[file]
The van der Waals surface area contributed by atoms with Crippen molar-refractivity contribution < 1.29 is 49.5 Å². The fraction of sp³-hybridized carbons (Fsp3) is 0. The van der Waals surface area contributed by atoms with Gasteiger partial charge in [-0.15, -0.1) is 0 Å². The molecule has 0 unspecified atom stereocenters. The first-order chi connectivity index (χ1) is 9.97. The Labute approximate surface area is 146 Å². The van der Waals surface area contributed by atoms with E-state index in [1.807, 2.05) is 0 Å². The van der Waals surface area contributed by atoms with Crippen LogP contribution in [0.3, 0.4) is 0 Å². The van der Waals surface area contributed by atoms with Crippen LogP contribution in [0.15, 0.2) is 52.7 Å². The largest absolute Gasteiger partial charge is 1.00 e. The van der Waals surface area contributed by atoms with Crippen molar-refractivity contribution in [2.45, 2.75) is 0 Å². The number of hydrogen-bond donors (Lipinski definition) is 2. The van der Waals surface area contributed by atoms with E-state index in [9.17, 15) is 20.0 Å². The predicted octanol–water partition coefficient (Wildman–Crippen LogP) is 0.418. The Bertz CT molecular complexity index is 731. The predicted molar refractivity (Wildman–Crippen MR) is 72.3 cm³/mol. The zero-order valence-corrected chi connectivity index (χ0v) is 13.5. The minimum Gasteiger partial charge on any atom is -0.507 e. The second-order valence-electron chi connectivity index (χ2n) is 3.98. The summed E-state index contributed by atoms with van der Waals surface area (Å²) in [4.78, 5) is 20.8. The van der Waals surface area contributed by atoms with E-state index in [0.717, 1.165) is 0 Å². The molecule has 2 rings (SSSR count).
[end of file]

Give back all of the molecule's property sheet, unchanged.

The van der Waals surface area contributed by atoms with Crippen molar-refractivity contribution < 1.29 is 49.5 Å². The fraction of sp³-hybridized carbons (Fsp3) is 0. The van der Waals surface area contributed by atoms with Gasteiger partial charge in [-0.15, -0.1) is 0 Å². The molecule has 0 unspecified atom stereocenters. The first-order chi connectivity index (χ1) is 9.97. The Labute approximate surface area is 146 Å². The van der Waals surface area contributed by atoms with E-state index in [1.807, 2.05) is 0 Å². The van der Waals surface area contributed by atoms with Crippen LogP contribution in [0.3, 0.4) is 0 Å². The van der Waals surface area contributed by atoms with Crippen LogP contribution in [0.15, 0.2) is 52.7 Å². The largest absolute Gasteiger partial charge is 1.00 e. The van der Waals surface area contributed by atoms with Crippen molar-refractivity contribution in [2.45, 2.75) is 0 Å². The number of hydrogen-bond donors (Lipinski definition) is 2. The van der Waals surface area contributed by atoms with E-state index in [9.17, 15) is 20.0 Å². The predicted octanol–water partition coefficient (Wildman–Crippen LogP) is 0.418. The Bertz CT molecular complexity index is 731. The predicted molar refractivity (Wildman–Crippen MR) is 72.3 cm³/mol. The zero-order valence-corrected chi connectivity index (χ0v) is 13.5. The minimum Gasteiger partial charge on any atom is -0.507 e. The second-order valence-electron chi connectivity index (χ2n) is 3.98. The summed E-state index contributed by atoms with van der Waals surface area (Å²) in [4.78, 5) is 20.8. The van der Waals surface area contributed by atoms with E-state index in [0.717, 1.165) is 0 Å². The molecule has 2 rings (SSSR count).